July 15, 2012
Recalling lessons from history
By Bill Kraus
The current edition of the State of Wisconsin Blue Book features an excellent essay by John Buenker describing the accomplishments of the 1911 state Legislature and then-Governor Francis McGovern. What they did was enact almost the entire Robert La Follette agenda. They did this despite the fact that the Legislature, which was composed of Socialists, Social Democrats, Democrats, Progressive Republicans, and stalwart Republicans appeared to be almost as dysfunctional as today’s.
The populist La Follette not surprisingly had recommended initiative, referendum, and no-fault recall additions to the state Constitution. All passed. All were subsequently rejected when submitted to popular votes in 1914.
Ten years later no-fault recall was resubmitted, passed, and approved. The motivation at the time was purely political. The progressive Republicans feared that the stalwart Republicans would reverse what had been done in 1911 once Fighting Bob was gone.
The recall deterrent either worked or was unnecessary.
It had been more or less dormant until the recall epidemic of 2011 and 2012 took over politics in Wisconsin.
The results of this outburst are debatable and debated. The most unexpected result of the gubernatorial recall is that the voters, not unlike the voters of 1914, expressed serious misgivings about the idea of recall itself.
But it is still there.
I thought that the reaction to the disruption and the distaste would prompt immediate action to restrain at least and maybe even eliminate the recall option, and we would revert to the more judicial impeachment process to deal with public brigandry. I thought the iron was hot.
The governor in his final debate before the recall election, in an answer to a different question, went out of his way to denounce no-fault recall and suggest that making changes would be a priority if he survived, which he did.
Joint Finance Committee co-chair Representative Robin Vos had already introduced a joint resolution that would have made recall a process used to punish malfeasance in office.
The silence from both sources in the wake of the June election has been deafening.
Two consecutive sessions of the Legislature and a popular vote are necessary to modify or remove the recall provision of the Constitution. The first step could be taken in a special session this summer or in the fall during a lame duck session. No one in a position to take this step is showing any interest in doing so. Quite the contrary.
I am no fan of the excessive populism which I think no-fault recall is. The disruption of the governing process and the divisiveness of an already seriously segmented representative government are exacerbated by the specter of a repeat of the frenzied recall year.
I want the 1914 electorate back, the electorate that came down firmly and decisively in favor of representative government despite its shortcomings.
Those voters and the voters of 2012 said, in effect if not in fact, that government by recall is worse.
Does anyone with a hand on the levers of power agree?
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I don't have my hands on any "levers of power" but I can say this: I am a fan of "excessive populism", and by the way what the hell is "excessive populism?"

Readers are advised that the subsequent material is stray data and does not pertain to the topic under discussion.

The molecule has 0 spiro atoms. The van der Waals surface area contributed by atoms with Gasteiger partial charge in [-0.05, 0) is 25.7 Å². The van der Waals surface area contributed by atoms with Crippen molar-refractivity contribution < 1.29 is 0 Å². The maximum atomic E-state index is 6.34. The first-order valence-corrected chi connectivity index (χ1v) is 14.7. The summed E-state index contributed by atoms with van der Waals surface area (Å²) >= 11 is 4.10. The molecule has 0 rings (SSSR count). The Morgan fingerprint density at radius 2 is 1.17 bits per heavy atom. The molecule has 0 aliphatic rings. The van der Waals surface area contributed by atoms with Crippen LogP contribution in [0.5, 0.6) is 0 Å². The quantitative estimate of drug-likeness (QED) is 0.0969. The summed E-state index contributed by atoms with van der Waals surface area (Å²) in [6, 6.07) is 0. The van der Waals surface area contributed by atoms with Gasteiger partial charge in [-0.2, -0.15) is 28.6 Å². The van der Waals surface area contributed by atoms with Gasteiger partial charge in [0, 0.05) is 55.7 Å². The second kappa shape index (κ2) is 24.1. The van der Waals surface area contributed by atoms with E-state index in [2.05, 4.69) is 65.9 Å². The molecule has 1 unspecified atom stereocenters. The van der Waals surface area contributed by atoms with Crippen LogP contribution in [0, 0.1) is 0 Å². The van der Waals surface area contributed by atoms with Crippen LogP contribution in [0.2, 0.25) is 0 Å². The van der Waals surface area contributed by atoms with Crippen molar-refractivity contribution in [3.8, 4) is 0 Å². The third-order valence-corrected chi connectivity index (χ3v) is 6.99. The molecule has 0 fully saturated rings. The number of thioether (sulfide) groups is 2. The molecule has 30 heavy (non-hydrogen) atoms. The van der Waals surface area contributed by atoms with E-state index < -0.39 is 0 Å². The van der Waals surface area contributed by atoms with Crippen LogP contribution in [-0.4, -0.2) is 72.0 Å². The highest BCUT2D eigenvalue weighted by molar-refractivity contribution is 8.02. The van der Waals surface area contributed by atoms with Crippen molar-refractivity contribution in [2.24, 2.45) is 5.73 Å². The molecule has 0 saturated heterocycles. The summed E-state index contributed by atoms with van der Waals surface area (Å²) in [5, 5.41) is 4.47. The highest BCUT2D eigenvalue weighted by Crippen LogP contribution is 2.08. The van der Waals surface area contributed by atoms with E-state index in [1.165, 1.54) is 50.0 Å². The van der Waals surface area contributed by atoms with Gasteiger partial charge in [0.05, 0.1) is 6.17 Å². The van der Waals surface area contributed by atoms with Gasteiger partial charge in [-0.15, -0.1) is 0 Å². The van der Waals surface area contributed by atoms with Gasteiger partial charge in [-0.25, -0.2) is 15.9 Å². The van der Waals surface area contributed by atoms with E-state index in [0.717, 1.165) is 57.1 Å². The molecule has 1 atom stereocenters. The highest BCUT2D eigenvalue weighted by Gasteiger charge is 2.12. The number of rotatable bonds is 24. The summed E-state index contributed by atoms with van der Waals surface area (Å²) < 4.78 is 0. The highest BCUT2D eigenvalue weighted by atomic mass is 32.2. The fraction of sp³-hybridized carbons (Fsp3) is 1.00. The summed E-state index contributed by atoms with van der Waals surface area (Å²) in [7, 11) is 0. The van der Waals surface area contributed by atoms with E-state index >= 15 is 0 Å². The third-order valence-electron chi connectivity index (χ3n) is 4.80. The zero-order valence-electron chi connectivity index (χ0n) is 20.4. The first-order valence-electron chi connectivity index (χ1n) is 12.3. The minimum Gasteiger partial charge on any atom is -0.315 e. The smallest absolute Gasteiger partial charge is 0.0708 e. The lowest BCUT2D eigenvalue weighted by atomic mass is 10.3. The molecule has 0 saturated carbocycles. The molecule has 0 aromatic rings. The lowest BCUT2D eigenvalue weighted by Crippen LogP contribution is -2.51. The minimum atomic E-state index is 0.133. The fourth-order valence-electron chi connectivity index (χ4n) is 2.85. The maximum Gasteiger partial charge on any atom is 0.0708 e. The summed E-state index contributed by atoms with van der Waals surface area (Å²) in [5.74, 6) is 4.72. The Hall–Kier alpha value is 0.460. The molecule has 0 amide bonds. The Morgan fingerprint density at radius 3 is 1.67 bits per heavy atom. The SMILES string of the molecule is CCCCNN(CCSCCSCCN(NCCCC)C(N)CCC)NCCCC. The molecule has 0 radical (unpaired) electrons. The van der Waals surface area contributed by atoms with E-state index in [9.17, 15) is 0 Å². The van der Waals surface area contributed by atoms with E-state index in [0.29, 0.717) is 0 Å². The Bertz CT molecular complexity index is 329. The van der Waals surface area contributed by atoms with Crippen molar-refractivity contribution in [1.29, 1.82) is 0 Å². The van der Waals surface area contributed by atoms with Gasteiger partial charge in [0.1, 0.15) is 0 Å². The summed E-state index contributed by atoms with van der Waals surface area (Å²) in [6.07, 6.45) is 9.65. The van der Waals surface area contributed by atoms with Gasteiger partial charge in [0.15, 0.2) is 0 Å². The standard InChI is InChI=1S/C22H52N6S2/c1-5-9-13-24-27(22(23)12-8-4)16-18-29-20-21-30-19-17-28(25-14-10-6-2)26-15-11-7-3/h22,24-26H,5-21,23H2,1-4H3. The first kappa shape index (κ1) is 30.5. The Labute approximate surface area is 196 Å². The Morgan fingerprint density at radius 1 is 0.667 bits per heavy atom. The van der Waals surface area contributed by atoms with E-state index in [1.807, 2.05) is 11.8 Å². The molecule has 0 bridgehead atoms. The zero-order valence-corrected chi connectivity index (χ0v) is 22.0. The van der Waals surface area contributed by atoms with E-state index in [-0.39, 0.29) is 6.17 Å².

Which particular definition of "populism" do you have an problem with:
"the political philosophy of the People's party.
any of various, often antiestablishment or anti-intellectual political movements or philosophies that offer unorthodox solutions or policies and appeal to the common person rather than according with traditional party or partisan ideologies.
grass-roots democracy; working-class activism; egalitarianism.
representation or extolling of the common person, the working class, the underdog, etc."
Outside the word "anti-intellectual" I am all for excessive populism.
What are you saying, Bill?
-John E. Davey | Kendall, WI | July 15, 2012
Heat does funny things to a person's ability to think clearly - Bill you must find a way to get to places that offer you relief from the high temps and humidity.
Once you do and can sit quietly to think of what you have written you will surely write an apology for not thinking clearly as to what a democracy actually is.
I believe there are some lines in our constitution and other important writings that discuss items such as "a government by the people, for the people....."
Also, do you really think it is easy to get thousands of volunteers to stand tall and take verbal and physical abuse - in all kinds of weather for a short 60 days - to gain enough signatures of people who will willingly sign their name and address and phone numbers to force a recall election?
Furthermore, we still all have the right to vote in the recall election.
What really should disturb you is the fact that it is not a "fair fight" for citizens!
The incumbent has the ability to (as we saw vividly) fly all around the country pandering millions of dollars with no limits to flood the airways with ads and special interest groups and individuals pour in more money by the millions in order to purchase the electorate!
Bill, many of your writings are well done - this is not one of them!
-Steve Anderson | Eau Claire, WI | July 16, 2012